Modeling Reality: Under Attack
Modeling Reality is a series of blog posts describing how real world scenarios are modeled by our software. This is the second installment.
Last week we discussed our vulnerability model; on the other side of that coin are the attacks. In our system we model two distinct types of attacks: targeted attacks and indiscriminate attacks.
Targeted attacks occur when an attacker decides to specifically target a particular business operation. Because of their targeted nature, these attacks are almost always persistent; the attacker doesn’t give up until they achieve their goal or their attack is detected and defended against. We make the simplifying assumption that all targeted attacks are persistent. These attackers are generally highly skilled; once they gain entry, they are adept at chaining together multiple vulnerabilities to reach their target, and thus have a high rate of success. They also often have knowledge of zero-day exploits at their disposal, which we model by assigning our forecasted zero-day vulnerabilities to a particular attacker.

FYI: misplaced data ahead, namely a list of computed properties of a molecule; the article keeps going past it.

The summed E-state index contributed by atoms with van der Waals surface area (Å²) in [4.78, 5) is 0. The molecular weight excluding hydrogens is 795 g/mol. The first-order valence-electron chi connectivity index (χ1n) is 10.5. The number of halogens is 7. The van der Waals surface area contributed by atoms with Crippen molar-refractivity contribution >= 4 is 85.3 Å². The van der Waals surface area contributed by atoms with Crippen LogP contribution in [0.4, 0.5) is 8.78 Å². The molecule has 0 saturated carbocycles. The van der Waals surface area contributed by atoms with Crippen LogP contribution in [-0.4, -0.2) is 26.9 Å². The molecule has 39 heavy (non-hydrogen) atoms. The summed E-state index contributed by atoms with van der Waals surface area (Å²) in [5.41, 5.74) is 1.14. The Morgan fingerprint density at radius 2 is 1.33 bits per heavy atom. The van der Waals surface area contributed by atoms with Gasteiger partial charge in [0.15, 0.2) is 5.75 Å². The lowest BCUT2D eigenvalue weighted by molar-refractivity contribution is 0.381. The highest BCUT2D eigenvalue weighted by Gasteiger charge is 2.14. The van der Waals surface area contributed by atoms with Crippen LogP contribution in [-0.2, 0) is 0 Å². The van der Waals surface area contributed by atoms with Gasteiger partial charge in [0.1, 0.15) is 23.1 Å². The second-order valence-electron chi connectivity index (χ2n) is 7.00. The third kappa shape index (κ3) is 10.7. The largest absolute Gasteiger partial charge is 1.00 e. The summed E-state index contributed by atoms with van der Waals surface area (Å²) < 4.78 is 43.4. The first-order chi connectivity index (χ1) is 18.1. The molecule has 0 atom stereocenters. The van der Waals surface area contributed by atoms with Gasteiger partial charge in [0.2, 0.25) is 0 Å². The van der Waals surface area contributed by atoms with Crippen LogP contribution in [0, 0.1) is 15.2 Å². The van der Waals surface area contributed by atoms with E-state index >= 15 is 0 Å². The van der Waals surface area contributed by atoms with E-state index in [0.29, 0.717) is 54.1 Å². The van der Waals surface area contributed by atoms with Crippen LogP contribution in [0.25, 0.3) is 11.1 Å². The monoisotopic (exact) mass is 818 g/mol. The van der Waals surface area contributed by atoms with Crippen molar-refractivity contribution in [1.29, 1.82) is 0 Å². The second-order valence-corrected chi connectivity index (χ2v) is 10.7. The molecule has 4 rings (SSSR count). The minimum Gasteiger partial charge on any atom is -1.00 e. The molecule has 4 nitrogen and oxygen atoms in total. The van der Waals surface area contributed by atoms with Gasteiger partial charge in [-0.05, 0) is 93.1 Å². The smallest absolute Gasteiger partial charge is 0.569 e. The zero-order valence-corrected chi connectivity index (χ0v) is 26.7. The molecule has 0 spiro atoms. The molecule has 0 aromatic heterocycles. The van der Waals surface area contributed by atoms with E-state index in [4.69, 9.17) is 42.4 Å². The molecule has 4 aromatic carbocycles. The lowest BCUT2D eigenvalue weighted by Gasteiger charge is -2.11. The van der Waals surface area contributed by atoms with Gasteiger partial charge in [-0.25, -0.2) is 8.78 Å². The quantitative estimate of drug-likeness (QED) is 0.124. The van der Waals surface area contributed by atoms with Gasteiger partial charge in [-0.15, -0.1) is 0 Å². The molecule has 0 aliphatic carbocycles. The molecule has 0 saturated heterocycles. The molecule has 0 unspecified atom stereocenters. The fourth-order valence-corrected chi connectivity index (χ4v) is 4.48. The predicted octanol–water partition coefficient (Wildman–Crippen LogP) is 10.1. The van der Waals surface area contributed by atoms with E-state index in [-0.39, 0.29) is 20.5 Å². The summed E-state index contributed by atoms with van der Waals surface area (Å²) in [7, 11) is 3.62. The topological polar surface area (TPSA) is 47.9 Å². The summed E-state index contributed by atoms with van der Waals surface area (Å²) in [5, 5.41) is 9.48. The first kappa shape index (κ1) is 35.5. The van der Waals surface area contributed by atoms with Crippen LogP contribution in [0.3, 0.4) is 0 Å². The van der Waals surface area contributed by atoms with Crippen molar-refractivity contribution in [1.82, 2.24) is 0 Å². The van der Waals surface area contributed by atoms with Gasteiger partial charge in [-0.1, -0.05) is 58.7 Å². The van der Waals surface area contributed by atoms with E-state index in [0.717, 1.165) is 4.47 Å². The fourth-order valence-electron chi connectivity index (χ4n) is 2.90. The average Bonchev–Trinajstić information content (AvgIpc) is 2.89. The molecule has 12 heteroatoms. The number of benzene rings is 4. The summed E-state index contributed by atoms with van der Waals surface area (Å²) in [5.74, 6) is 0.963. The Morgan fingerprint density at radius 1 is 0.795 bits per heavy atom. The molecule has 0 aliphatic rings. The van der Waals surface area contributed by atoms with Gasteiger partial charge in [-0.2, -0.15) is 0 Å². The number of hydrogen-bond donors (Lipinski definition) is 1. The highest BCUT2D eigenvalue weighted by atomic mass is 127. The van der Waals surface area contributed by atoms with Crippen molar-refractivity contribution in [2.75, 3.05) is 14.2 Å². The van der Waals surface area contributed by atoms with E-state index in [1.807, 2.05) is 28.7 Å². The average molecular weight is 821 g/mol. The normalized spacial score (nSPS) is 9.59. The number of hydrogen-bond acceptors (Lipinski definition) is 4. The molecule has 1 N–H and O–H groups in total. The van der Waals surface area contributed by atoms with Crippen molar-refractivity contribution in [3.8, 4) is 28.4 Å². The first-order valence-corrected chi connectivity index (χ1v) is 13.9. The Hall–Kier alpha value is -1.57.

We categorize targeted attacks based on their mode of entry: vulnerable software, malware, password guessing, social engineering, third-party services, etc. We use industry-specific attack data to determine the rate of attack for each of these categories in a particular industry segment. Combining that information with an estimation of the number of business operations that exist in the industry segment, we can determine how often these attacks are likely to target a particular operation.
Indiscriminate attacks occur when a new software vulnerability is disclosed publicly. Once a vulnerability is made public, attackers scramble to get as much use out of the vulnerability as possible before it gets patched. Indiscriminate attacks are not persistent: if the attacker can’t get in on the first try, they give up and move on to the next target in order to cover more ground more quickly. These attackers are generally less skilled and have to rely on known vulnerabilities, because the skilled attackers who have access to zero-day exploits prefer to stick to targeted attacks. They often rely on scripts they find on the internet to carry out their attacks, so they may have difficulty chaining together multiple vulnerabilities if the initial attack doesn’t give them access to their target.
Because of the widespread nature of indiscriminate attacks, we assume that it’s just a matter of time before every business operation gets hit, so every vulnerability disclosure triggers an indiscriminate attack in our model. The date of the attack is determined based on a combination of two factors: the amount of time required to develop an exploit of the vulnerability and the amount of time before an attacker gets around to attacking a particular business operation.
Tags: analysis, assessments, attacks, cybersecurity, modeling